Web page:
The illustrated chapter books and illustrated children’s novels listed in this section meet all our criteria for fiction that inspires a love of nature, or world cultures and their creative achievements, or both. They are also free from gratuitous violence or nastiness, and are appropriate for even the youngest, gentlest reader.
The Secret Garden
by Frances Hodgson Burnett, illustrated by Inga Moore
This charming children’s classic vividly and accurately portrays the emotional journey that many third-culture-kids experience, as they confront the reverse-culture-shock of repatriation. Mary Lennox is a nine-year-old, British military brat, born and raised in British Colonial India. The story begins in the midst of a cholera epidemic, which kills both of her parents. When a pair of British officers discover Mary all alone in her parents’ empty bungalow, she is quickly sent “home” to England, to live with an uncle she has never met. Although the “spoilt and sour” demeanor Mary exhibits at the start of the book is certainly in part the result of attachment issues caused by neglectful parents, it is also very clear that many of the things that trouble her about her new home are simply the result of culture shock. And, as is typical for TCKs “returning home” to their passport countries, her ignorance of local customs is perceived as willful insolence, and any mention she makes of “how things were done” in India, is perceived as boastful arrogance.
It is only when she begins applying her TCK skills of “foreign” language acquisition (learning to speak the Yorkshire dialect spoken by the local people), studying the details of her new environment (learning to understand an appreciate the strange natural beauty and wildlife of the moor), and working on collaborative projects with local residents (reviving a neglected, secret garden), that she overcomes her grief, and begins to thrive in her passport culture.
(Third-Culture Kid-Lit & a tale of Nature’s wonders)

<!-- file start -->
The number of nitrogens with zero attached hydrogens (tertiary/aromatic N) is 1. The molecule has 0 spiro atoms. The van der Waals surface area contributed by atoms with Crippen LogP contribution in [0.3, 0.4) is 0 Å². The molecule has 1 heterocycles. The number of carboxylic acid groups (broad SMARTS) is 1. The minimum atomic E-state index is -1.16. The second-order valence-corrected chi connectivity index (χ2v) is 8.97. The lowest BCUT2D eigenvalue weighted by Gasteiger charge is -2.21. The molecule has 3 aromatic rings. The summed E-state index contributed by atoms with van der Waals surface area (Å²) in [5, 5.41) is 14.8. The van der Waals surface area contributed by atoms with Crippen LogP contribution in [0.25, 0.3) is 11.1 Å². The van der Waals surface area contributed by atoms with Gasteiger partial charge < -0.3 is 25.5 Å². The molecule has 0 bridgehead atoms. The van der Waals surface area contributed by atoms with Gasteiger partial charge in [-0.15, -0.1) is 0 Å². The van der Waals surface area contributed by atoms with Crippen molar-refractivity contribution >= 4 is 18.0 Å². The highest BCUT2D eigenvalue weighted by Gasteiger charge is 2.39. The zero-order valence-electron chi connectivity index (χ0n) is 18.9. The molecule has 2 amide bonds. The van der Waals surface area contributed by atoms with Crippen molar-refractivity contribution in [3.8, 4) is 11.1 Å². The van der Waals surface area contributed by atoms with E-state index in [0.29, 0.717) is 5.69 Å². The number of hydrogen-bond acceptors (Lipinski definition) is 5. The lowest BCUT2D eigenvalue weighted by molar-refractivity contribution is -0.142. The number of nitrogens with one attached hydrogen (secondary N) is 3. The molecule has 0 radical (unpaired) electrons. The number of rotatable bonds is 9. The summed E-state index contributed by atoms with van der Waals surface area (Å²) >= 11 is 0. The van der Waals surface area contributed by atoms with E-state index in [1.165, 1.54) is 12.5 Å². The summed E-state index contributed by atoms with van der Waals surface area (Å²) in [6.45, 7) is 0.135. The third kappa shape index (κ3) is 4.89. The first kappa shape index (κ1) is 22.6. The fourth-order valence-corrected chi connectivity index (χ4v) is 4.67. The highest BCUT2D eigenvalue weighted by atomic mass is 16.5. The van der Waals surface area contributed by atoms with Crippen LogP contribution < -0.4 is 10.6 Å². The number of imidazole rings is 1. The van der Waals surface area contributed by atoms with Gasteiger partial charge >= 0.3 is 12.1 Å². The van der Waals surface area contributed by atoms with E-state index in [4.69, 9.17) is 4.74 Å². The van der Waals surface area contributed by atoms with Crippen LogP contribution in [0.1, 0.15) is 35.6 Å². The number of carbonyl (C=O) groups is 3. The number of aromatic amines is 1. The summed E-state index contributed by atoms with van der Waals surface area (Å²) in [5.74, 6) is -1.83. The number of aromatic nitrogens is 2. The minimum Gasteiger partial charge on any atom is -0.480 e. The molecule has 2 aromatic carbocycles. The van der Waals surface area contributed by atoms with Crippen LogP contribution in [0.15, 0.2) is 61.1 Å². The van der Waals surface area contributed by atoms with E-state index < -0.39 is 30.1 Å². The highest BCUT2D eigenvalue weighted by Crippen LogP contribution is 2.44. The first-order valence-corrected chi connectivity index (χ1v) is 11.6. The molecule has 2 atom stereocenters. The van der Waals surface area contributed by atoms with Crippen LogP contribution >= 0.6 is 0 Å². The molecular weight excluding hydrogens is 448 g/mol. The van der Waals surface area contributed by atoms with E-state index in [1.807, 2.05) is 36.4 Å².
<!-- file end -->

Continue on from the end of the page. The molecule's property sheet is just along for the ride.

written and illustrated by Palmer Brown
A charming tale of an adventurous mouse, who leaves his family home in the old grandfather clock, to explore the wider world of nature. He learns about the nature of plants and animals he meets — and of the cycle of life and death — the seasons of life.
(a tale of Nature’s wonders)
Homer Price & Centerburg Tales
written and illustrated by Robert McCloskey
These two books contain a series of good, clean, and absurdly funny short stories, focused on the life and adventures of a young boy named Homer Price, and the little fictional midwestern town he lives in — Centerburg, Ohio.
The Children of Noisy Village & Happy Times in Noisy Village
by Astrid Lindgren, illustrated by
This pair of books contain a series of short stories about a little Swedish farm girl named Lisa, her siblings, and the neighbor children, who inhabit the other two homes in the tiny hamlet nicknamed “Noisy Village.” The children have a wonderful assortment of adventures, picking and selling cherries on the side of the road; bringing a lamb to school; escaping the horns of a wild ram; building secret caves in the hay-loft, and the like. Very funny stories, for children and parents alike.
(life in rural Sweden)
Greetings from Somewhere (chapter-book series)
by Harper Paris, illustrated by Marcos Palo
A brother and sister travel the world, homeschooling with their father, while their mother — a travel writer — works on her assignments. Each book takes place in a different country, in which the kids sneak off and solve a mystery. Travel destinations include: Italy, France, China, Kenya, India, Peru, Australia, Alaska, and Greece.
Tales From Maple Ridge (chapter book series)
by Grace Gilmore, illustrated by Petra Brown
Tales of the life and adventures of a young boy in a struggling, early American farming family in New England. This is a boy who loves to build inventions he feels can help his friends and family. The stories tell about learning in a one-room schoolhouse, tending a farm, visiting a big city, braving blizzards, and hunting for ghosts in the woods.
(early American life in New England)
Little House (children’s novel series)
by Laura Ingalls Wilder, illustrated by Garth Williams
Tales of a pioneer family’s life and adventures in the Big Woods of Wisconsin, and in various locations on the American Great Plains. Describes in wonderful detail, how they lived their lives, and how they made all the things, and grew all the food, that they needed to survive: houses, furniture, railroads, barns, hunting and fishing traps and equipment, maple sugar, clothing, etc. Told from the perspective of a young girl.
(pioneer days Americana)